Corfe Castle must be one of the most famous ruined buildings in the country! Built in the reign of William the Conqueror and described as “A very fayre castell” it was badly damaged during the English Civil War and is now a magnificent ruin cared for by the National Trust. There is much to see within its walls, and the views from the castle walls can be superb, stretching across the heath to Poole Harbour and across the valley south towards the hills beyond.
Below the actual castle is the attractive village of the same name. It, too, is well worth exploring, and from the station you can take the train on the Swanage Railway to the seaside and not have to worry about parking. There is also a park and ride station signposted just before you reach Corfe Castle from which you can travel to the village – the station is only five minutes’ walk from the entrance to the castle and parking in the village can be difficult at peak times.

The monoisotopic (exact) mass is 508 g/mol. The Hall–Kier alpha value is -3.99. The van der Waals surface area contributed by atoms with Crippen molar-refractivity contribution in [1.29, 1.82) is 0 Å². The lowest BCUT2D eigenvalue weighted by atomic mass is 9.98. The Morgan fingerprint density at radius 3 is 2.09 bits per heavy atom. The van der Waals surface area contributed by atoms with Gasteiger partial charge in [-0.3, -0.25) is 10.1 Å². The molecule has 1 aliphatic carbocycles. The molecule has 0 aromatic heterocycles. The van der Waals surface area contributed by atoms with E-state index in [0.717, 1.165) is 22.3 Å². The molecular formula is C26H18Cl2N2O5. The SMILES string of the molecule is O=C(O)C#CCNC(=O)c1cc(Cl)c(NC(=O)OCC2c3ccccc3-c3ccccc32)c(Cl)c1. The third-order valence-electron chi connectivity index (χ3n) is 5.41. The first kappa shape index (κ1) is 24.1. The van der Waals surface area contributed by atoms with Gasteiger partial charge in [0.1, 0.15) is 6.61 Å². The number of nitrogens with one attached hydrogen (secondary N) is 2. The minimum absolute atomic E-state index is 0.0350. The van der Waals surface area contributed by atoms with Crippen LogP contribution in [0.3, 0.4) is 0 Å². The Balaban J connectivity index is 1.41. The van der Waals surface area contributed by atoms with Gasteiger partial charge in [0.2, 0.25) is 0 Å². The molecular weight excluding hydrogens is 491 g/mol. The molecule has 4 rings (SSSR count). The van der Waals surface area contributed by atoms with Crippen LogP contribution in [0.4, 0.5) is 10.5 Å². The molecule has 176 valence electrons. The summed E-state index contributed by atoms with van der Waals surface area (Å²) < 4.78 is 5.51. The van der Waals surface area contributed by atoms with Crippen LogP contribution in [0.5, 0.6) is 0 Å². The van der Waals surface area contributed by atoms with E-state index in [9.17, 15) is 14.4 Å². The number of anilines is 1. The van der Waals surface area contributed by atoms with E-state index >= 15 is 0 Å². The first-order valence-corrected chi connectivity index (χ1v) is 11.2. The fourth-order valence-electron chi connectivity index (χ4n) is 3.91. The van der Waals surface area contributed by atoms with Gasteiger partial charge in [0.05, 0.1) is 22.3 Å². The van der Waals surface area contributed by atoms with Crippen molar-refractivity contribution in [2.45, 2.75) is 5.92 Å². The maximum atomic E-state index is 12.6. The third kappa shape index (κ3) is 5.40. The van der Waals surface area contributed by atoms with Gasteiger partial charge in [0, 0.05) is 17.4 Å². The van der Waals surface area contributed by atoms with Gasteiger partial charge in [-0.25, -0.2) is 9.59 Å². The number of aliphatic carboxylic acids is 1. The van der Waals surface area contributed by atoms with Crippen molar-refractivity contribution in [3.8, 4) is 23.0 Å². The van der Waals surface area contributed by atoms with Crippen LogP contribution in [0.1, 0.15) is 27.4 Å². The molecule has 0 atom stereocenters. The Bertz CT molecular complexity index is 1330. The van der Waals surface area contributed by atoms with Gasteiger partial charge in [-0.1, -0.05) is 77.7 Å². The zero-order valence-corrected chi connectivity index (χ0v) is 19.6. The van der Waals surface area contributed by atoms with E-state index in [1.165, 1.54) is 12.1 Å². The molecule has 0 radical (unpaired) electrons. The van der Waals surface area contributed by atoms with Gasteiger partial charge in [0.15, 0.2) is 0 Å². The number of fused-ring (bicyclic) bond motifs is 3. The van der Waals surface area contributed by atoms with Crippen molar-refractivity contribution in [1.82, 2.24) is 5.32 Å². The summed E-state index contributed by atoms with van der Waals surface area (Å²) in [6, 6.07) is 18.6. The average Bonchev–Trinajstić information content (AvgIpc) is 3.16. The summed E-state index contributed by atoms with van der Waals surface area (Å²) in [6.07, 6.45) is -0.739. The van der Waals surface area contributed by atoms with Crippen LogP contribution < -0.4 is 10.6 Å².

To reach Corfe Castle take the A352 east to Wareham, turn right at the roundabout you reach just outside the town, and follow the road signs to Corfe Castle and Swanage.
If you would like a day on the beach instead, when you pass the visitors’ centre at the bottom of the hill at the entrance to Corfe Castle, turn left under the railway bridge and follow the signs to Studland. The beach there is also owned by the National Trust and is a four mile stretch of sand that shelves gently into the waters of Poole Bay, with views of Old Harry Rocks and the Isle of Wight. As well as the beach, which includes the most popular naturist beach in the country, there are designated trails into the sand dunes and woodlands behind that allow you to explore a haven for native flora and fauna. The village of Studland, incidentally, was the inspiration for ‘Toytown’ in Enid Blyton’s ‘Noddy’ books.